Needless to say, my adrenaline was notably elevated by the events of my second day in Yellowstone this year. I've had dozens of meetings with bears, mostly of the black variety, over the years, but two closely timed backcountry grizzly encounters really made me feel alive. Some may quip "lucky to be alive." I've already received some criticism for my solo hikes. And those remarks were precisely why I hesitated to tell that normal-for-me story.
I do not forgo accelerating my car onto a ridiculous stretch of local roadway known as the Lloyd Expressway, which comes with intersections, traffic lights, and construction barrels, just because I might encounter one of the many inattentive or otherwise dangerous drivers who cause daily wrecks (those are not accidents). Nor will I reconsider venturing onto a trail in a national park because I might run into a creature who resides higher on the food chain. Though there is inherent danger associated with almost every aspect of life, I believe that life should not be controlled or limited by fear.
That being stated, I have to admit that "death by bear maul" is not high on my preferred cause of death list. Oh, you don't have one of those? You should put some thought into it and see if it alters your behavior.
So, the story continues. With all of the road reconstruction behind me, I steered the ct200 around the Grand Loop that day, stopping frequently at trailheads. The hikes were short, between two and seven miles, but they added up to dozens of miles over a variety of landscapes all over the park. I walked alone several more times. Some sights were congested due to the summertime onslaught of auto propelled visitors like me and also due to those tourists, mostly foreign, who move about in tour buses. (How do they fit thousands of camera and iPad pointing people into each of those white buses?)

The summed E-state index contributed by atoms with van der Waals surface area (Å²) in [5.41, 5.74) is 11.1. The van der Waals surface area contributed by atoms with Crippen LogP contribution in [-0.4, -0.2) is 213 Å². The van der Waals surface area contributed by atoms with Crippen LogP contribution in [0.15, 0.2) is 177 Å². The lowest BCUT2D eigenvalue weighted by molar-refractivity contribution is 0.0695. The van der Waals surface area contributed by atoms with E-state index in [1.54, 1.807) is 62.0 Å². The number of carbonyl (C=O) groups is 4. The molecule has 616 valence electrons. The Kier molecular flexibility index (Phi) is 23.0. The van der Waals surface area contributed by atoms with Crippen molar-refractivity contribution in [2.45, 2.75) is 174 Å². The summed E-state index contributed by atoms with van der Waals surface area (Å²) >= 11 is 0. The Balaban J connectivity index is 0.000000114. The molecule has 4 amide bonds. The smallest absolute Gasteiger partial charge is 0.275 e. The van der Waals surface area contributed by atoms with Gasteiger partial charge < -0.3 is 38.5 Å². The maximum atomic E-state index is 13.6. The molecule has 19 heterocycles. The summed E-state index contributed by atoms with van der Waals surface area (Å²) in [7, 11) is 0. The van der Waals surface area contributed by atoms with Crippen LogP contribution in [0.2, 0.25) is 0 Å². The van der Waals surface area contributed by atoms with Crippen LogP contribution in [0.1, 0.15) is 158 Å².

That day ended with a sunset hike and a meal at Old Faithful. Given my ease with sleeping on the ground, I must confess that the rustic Old Faithful Inn lures me in. A morning walk along the boardwalks of the Upper Geyser Basin provided another opportunity to stop and meditate in a tranquil environment. Then it was off to the Tetons with only one stop at the newly enlarged West Thumb Geyser Basin which lies next to Yellowstone Lake. What a visual treat to include in any Yellowstone visit. On a side note, I saw/heard a man break his ankle in the West Thumb parking lot when he stepped on the lip of a huge pothole. (Reread paragraph two now)
An hour after leaving Yellowstone I arrived at Grand Teton National Park. First stop - Blacktail Butte. This climb was wrought with reminiscence as I had scrambled up the steep nose of the butte with my sons back in 2004 on a whim. Blacktail Butte contains several rock faces that local climbers use to practice moves and guides use to teach and test moves. There was a makeshift scree and tree root slope up to the top where climbing anchors were (and still are) bolted in. A multi-switchback trail has been built up to that point now. The direct route is blocked, so I took the trail. That butte offers a view of the Jackson Hole valley and the Teton Range. The photos tell that story. Confession time. I loaded the AK with a water bottle and Hefe because the drive had left me parched. I have an affinity for a well made Hefe, but they seldom taste that good. Is that what Anton and Buzz really had in mind for this vest?
After catching the NBA playoff game at the Snake River Brewery I turned in early for a climb of the 13,770 -ft Grand Teton. I had heard about, and could clearly see, the snow on the summit dome, so I knew that reaching the summit was a long shot. Still, I had an urge to climb. My 2006 July 4th summit with friends and guides left a solid imprint on my mind, so I knew that I was in for a mighty fine walk.